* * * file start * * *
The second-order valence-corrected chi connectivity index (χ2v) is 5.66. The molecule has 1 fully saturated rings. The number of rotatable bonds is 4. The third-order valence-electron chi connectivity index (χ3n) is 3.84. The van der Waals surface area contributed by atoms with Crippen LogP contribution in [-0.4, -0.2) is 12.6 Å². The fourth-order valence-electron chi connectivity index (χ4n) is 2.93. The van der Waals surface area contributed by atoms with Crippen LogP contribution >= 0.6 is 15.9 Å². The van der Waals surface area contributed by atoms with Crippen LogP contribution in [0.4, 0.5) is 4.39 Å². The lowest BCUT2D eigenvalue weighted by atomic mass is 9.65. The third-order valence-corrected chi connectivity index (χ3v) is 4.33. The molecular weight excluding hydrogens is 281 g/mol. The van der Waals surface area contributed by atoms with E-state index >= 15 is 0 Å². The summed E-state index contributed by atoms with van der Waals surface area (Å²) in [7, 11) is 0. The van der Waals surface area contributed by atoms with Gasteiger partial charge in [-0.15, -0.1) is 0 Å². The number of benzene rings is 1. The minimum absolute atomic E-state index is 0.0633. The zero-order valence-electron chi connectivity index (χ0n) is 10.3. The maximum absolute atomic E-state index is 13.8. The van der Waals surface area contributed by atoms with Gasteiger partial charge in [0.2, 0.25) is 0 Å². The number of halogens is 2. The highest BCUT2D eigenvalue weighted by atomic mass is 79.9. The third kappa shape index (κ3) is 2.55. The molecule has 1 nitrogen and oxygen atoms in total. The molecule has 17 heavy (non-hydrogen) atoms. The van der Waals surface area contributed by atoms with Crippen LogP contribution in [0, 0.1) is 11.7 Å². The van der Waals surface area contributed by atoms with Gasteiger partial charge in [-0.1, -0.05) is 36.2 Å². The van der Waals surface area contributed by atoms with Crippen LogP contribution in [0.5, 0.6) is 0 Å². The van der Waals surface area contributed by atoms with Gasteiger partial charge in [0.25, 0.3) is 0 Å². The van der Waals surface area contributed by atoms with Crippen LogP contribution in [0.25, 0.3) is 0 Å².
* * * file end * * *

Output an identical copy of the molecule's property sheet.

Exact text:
The second-order valence-corrected chi connectivity index (χ2v) is 5.66. The molecule has 1 fully saturated rings. The number of rotatable bonds is 4. The third-order valence-electron chi connectivity index (χ3n) is 3.84. The van der Waals surface area contributed by atoms with Crippen LogP contribution in [-0.4, -0.2) is 12.6 Å². The fourth-order valence-electron chi connectivity index (χ4n) is 2.93. The van der Waals surface area contributed by atoms with Crippen LogP contribution >= 0.6 is 15.9 Å². The van der Waals surface area contributed by atoms with Crippen LogP contribution in [0.4, 0.5) is 4.39 Å². The lowest BCUT2D eigenvalue weighted by atomic mass is 9.65. The third-order valence-corrected chi connectivity index (χ3v) is 4.33. The molecular weight excluding hydrogens is 281 g/mol. The van der Waals surface area contributed by atoms with E-state index >= 15 is 0 Å². The summed E-state index contributed by atoms with van der Waals surface area (Å²) in [7, 11) is 0. The van der Waals surface area contributed by atoms with Gasteiger partial charge in [-0.15, -0.1) is 0 Å². The number of benzene rings is 1. The minimum absolute atomic E-state index is 0.0633. The zero-order valence-electron chi connectivity index (χ0n) is 10.3. The maximum absolute atomic E-state index is 13.8. The van der Waals surface area contributed by atoms with Gasteiger partial charge in [0.2, 0.25) is 0 Å². The number of halogens is 2. The highest BCUT2D eigenvalue weighted by atomic mass is 79.9. The third kappa shape index (κ3) is 2.55. The molecule has 1 nitrogen and oxygen atoms in total. The molecule has 17 heavy (non-hydrogen) atoms. The van der Waals surface area contributed by atoms with Crippen LogP contribution in [0, 0.1) is 11.7 Å². The van der Waals surface area contributed by atoms with Gasteiger partial charge in [-0.1, -0.05) is 36.2 Å². The van der Waals surface area contributed by atoms with Crippen LogP contribution in [0.5, 0.6) is 0 Å². The van der Waals surface area contributed by atoms with Gasteiger partial charge in [0.25, 0.3) is 0 Å². The van der Waals surface area contributed by atoms with Crippen LogP contribution in [0.25, 0.3) is 0 Å².